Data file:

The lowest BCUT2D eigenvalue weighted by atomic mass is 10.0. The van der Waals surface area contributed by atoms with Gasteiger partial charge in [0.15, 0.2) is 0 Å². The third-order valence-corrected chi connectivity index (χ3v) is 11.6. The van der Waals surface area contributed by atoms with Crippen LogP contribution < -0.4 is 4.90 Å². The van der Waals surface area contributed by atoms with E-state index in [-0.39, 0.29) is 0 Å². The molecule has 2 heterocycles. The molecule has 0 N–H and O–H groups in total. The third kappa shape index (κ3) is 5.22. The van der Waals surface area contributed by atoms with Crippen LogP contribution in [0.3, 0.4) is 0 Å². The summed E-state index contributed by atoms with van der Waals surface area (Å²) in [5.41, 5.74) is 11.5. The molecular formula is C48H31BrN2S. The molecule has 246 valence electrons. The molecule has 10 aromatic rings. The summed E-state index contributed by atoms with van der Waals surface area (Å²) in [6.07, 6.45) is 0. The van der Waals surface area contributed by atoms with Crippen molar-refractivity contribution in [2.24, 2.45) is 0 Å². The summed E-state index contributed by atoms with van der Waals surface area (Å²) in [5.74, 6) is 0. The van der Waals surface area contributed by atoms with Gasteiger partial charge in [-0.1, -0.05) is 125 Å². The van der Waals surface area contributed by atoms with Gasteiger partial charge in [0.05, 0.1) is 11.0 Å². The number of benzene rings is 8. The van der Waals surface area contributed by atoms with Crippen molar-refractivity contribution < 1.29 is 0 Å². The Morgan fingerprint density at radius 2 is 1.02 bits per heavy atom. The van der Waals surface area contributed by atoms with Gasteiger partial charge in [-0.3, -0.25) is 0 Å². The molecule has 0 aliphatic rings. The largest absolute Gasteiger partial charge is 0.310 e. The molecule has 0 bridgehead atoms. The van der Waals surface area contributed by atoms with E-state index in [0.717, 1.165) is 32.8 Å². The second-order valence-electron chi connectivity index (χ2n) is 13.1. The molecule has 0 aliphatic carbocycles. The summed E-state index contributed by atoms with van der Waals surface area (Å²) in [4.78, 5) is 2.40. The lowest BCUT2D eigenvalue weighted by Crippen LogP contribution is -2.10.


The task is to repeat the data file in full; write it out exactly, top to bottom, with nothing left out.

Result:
The lowest BCUT2D eigenvalue weighted by atomic mass is 10.0. The van der Waals surface area contributed by atoms with Gasteiger partial charge in [0.15, 0.2) is 0 Å². The third-order valence-corrected chi connectivity index (χ3v) is 11.6. The van der Waals surface area contributed by atoms with Crippen LogP contribution < -0.4 is 4.90 Å². The van der Waals surface area contributed by atoms with E-state index in [-0.39, 0.29) is 0 Å². The molecule has 2 heterocycles. The molecule has 0 N–H and O–H groups in total. The third kappa shape index (κ3) is 5.22. The van der Waals surface area contributed by atoms with Crippen LogP contribution in [0.3, 0.4) is 0 Å². The summed E-state index contributed by atoms with van der Waals surface area (Å²) in [5.41, 5.74) is 11.5. The molecular formula is C48H31BrN2S. The molecule has 246 valence electrons. The molecule has 10 aromatic rings. The summed E-state index contributed by atoms with van der Waals surface area (Å²) in [6.07, 6.45) is 0. The van der Waals surface area contributed by atoms with Crippen molar-refractivity contribution in [2.24, 2.45) is 0 Å². The summed E-state index contributed by atoms with van der Waals surface area (Å²) in [5.74, 6) is 0. The van der Waals surface area contributed by atoms with Gasteiger partial charge in [-0.1, -0.05) is 125 Å². The van der Waals surface area contributed by atoms with Gasteiger partial charge in [0.05, 0.1) is 11.0 Å². The number of benzene rings is 8. The van der Waals surface area contributed by atoms with Crippen molar-refractivity contribution < 1.29 is 0 Å². The Morgan fingerprint density at radius 2 is 1.02 bits per heavy atom. The van der Waals surface area contributed by atoms with Gasteiger partial charge in [-0.3, -0.25) is 0 Å². The molecule has 0 aliphatic rings. The largest absolute Gasteiger partial charge is 0.310 e. The molecule has 0 bridgehead atoms. The van der Waals surface area contributed by atoms with E-state index in [0.717, 1.165) is 32.8 Å². The second-order valence-electron chi connectivity index (χ2n) is 13.1. The molecule has 0 aliphatic carbocycles. The summed E-state index contributed by atoms with van der Waals surface area (Å²) in [4.78, 5) is 2.40. The lowest BCUT2D eigenvalue weighted by Crippen LogP contribution is -2.10.